endangered species act; interstate compact
Our Position: oppose
Bill Number: SB1395
Sponsor: Allen: Gould, Klein, et al
Legislative Session: 2011 Legislative Session
SB1395 endangered species act; interstate compact (Allen: Gould, Klein, et al) allows the governor to enter into an interstate compact on endangered species, but is clearly intended to undercut and supplant the Endangered Species Act. It would make it illegal for a government official to enforce federal laws or regulations relating to endangered species in the state of Arizona. It also contains many weak and ambiguous provisions. The strength of the ESA has always been its commitment to science. It helps to focus wildlife management and conservation on science with biologists and wildlife managers driving the recovery efforts, rather than politics.
For more information and a detailed status on the bill, click on SB1395.
To take action on this bill as well as SB1392, a measure to remove protections for endangered Mexican gray wolves, please click on Protect Endangered Species.
You can also find your senator's contact information by clicking on Senators.
Sandy Bahr at (602) 253-8633 or email@example.com
Arizona has 56 federally listed endangered or threatened species, including 37 animals and 19 plants. We have more species on the path to extinction than 41 other states in the United States. As habitat is degraded or destroyed, many species are negatively affected and their populations decline.
Congress passed the Endangered Species Act in 1973 to give these species a lifeline and to provide for their recovery. The intent of the act is to "provide a means whereby the ecosystems upon which endangered and threatened species depend may be conserved, and to provide a program for the conservation of these species." Many species, including bald eagles, Florida manatees, American alligators, grizzly bears and California condors, were brought back from the brink of extinction with the help of the ESA.
While the ESA provides a lifeline to species, without a concerted effort to protect habitat and to eliminate the factors that promote species endangerment, these plants and animals are destined to have a precarious future and many will face extinction.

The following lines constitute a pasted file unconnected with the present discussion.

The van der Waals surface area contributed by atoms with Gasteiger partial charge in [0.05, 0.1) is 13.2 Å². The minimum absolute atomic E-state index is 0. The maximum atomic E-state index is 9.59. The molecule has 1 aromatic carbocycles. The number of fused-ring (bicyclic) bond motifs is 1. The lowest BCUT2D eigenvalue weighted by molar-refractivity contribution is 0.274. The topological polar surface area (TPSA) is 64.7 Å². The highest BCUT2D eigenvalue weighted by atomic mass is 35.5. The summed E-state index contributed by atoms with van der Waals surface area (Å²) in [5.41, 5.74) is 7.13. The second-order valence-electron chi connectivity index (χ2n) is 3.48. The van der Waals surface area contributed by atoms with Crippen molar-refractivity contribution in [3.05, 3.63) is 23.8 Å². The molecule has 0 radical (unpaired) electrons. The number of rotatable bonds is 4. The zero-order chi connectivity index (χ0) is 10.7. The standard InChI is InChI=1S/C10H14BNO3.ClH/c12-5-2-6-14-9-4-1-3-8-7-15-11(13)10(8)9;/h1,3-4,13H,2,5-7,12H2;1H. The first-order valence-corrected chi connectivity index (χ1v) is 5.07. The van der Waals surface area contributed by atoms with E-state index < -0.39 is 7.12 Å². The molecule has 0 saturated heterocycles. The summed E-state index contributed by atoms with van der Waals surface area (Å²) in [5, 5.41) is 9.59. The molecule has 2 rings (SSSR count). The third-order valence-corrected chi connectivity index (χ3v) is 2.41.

The ESA requires that species be added to the list of endangered or threatened species for a number of reasons including habitat destruction and other human activities that negatively impact the species and its chance of survival. It also requires that the agency identify and designate critical habitat for the species and develop a recovery plan. Neither federal agencies nor private landowners may destroy or adversely modify critical habitat of any listed species without obtaining a "take" permit.
The strength of the ESA has always been its commitment to science. It helps to focus wildlife management and conservation on science with biologists and wildlife managers driving the recovery efforts, rather than politics.
SB1395 endangered species act; interstate compact (Allen: Gould, Klein, et al) allows the governor to enter into an interstate compact on endangered species, but is clearly intended to undercut and supplant the Endangered Species Act. It would make it illegal for a government official to enforce federal laws or regulations relating to endangered species in the state of Arizona. It also contains many weak and ambiguous provisions.
SB1395 fails to incorporate the federal standards of the ESA requiring management decisions to promote the recovery of the species. Instead it states the goal is establish viable populations of endangered or threatened species in locations compatible with human activity. Subordinating "viable" to "compatible with human activity" is no protection at all as it is far too vague. The term "viable" should be linked to an appropriate federal term with a track-record of interpretation in the courts. At a minimum the term should be more clearly defined, and not just in relation to numerical "viability," but also to genetic viability and effective populations with a probability of remaining viable for a minimum, specified period. Thus, while the language is clearly intended to sound reasonable, upon closer inspection it is actually a plan to lower the bar and avoid making management decisions based on the best science available, as is required by the ESA.
Much of the language in the measure appears to be an invitation to a "race-to-the-bottom," in other words it effectively mandates the lowest common denominator of consensus approach to individual state endangered and threatened species legislation. Ironically, the requirement for uniform penalties civil as well as criminal would have Arizona effectively surrender its own core sovereignty to define and punish offenses and limit its protection by adopting measures touted by other states.
This bill is premature at best and at worst is a blatant attempt to promote a compact that conflicts with the U.S. Congress' determination that endangered and threatened species (and the habitats upon which they depend) require management at the national level and through science-based distinct population segments.